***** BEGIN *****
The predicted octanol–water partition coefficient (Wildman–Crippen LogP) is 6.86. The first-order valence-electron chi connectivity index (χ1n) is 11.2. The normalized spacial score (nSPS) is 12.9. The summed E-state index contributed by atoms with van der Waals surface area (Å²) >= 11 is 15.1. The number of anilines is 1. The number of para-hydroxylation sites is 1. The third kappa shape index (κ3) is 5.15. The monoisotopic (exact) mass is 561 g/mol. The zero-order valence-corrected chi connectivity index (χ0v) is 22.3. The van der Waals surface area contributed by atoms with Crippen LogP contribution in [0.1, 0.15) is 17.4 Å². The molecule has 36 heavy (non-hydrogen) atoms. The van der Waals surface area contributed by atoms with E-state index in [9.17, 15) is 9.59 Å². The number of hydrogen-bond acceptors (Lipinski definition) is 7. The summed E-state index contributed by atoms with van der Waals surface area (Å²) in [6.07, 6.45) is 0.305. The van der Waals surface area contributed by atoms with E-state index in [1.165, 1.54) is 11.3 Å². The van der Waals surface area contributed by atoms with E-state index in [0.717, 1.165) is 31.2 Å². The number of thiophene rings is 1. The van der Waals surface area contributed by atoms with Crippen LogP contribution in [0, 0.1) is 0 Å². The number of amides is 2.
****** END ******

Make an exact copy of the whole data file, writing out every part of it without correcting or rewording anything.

The predicted octanol–water partition coefficient (Wildman–Crippen LogP) is 6.86. The first-order valence-electron chi connectivity index (χ1n) is 11.2. The normalized spacial score (nSPS) is 12.9. The summed E-state index contributed by atoms with van der Waals surface area (Å²) >= 11 is 15.1. The number of anilines is 1. The number of para-hydroxylation sites is 1. The third kappa shape index (κ3) is 5.15. The monoisotopic (exact) mass is 561 g/mol. The zero-order valence-corrected chi connectivity index (χ0v) is 22.3. The van der Waals surface area contributed by atoms with Crippen LogP contribution in [0.1, 0.15) is 17.4 Å². The molecule has 36 heavy (non-hydrogen) atoms. The van der Waals surface area contributed by atoms with E-state index in [9.17, 15) is 9.59 Å². The number of hydrogen-bond acceptors (Lipinski definition) is 7. The summed E-state index contributed by atoms with van der Waals surface area (Å²) in [6.07, 6.45) is 0.305. The van der Waals surface area contributed by atoms with E-state index in [1.165, 1.54) is 11.3 Å². The van der Waals surface area contributed by atoms with E-state index in [0.717, 1.165) is 31.2 Å². The number of thiophene rings is 1. The van der Waals surface area contributed by atoms with Crippen LogP contribution in [0, 0.1) is 0 Å². The number of amides is 2.